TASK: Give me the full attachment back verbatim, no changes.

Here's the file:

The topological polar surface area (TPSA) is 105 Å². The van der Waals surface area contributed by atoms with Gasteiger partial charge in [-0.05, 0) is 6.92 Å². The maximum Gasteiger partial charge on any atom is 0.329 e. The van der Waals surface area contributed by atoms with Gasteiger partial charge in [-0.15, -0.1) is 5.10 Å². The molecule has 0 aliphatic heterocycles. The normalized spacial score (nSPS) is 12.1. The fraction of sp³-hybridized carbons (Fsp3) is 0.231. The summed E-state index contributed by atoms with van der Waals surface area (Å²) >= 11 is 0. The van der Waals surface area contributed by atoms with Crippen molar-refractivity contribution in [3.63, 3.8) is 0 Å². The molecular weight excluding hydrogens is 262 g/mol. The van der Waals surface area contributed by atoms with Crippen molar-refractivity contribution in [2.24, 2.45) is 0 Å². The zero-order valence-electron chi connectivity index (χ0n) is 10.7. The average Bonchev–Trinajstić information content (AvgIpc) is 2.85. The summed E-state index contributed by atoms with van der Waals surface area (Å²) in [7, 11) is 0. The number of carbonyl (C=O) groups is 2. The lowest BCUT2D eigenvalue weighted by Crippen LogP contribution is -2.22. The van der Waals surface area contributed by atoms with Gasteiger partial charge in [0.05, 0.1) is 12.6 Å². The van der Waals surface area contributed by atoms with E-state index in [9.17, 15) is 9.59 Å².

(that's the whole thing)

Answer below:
The topological polar surface area (TPSA) is 105 Å². The van der Waals surface area contributed by atoms with Gasteiger partial charge in [-0.05, 0) is 6.92 Å². The maximum Gasteiger partial charge on any atom is 0.329 e. The van der Waals surface area contributed by atoms with Gasteiger partial charge in [-0.15, -0.1) is 5.10 Å². The molecule has 0 aliphatic heterocycles. The normalized spacial score (nSPS) is 12.1. The fraction of sp³-hybridized carbons (Fsp3) is 0.231. The summed E-state index contributed by atoms with van der Waals surface area (Å²) >= 11 is 0. The van der Waals surface area contributed by atoms with Crippen molar-refractivity contribution in [3.63, 3.8) is 0 Å². The molecular weight excluding hydrogens is 262 g/mol. The van der Waals surface area contributed by atoms with Crippen molar-refractivity contribution in [2.24, 2.45) is 0 Å². The zero-order valence-electron chi connectivity index (χ0n) is 10.7. The average Bonchev–Trinajstić information content (AvgIpc) is 2.85. The summed E-state index contributed by atoms with van der Waals surface area (Å²) in [7, 11) is 0. The number of carbonyl (C=O) groups is 2. The lowest BCUT2D eigenvalue weighted by Crippen LogP contribution is -2.22. The van der Waals surface area contributed by atoms with Gasteiger partial charge in [0.05, 0.1) is 12.6 Å². The van der Waals surface area contributed by atoms with E-state index in [9.17, 15) is 9.59 Å².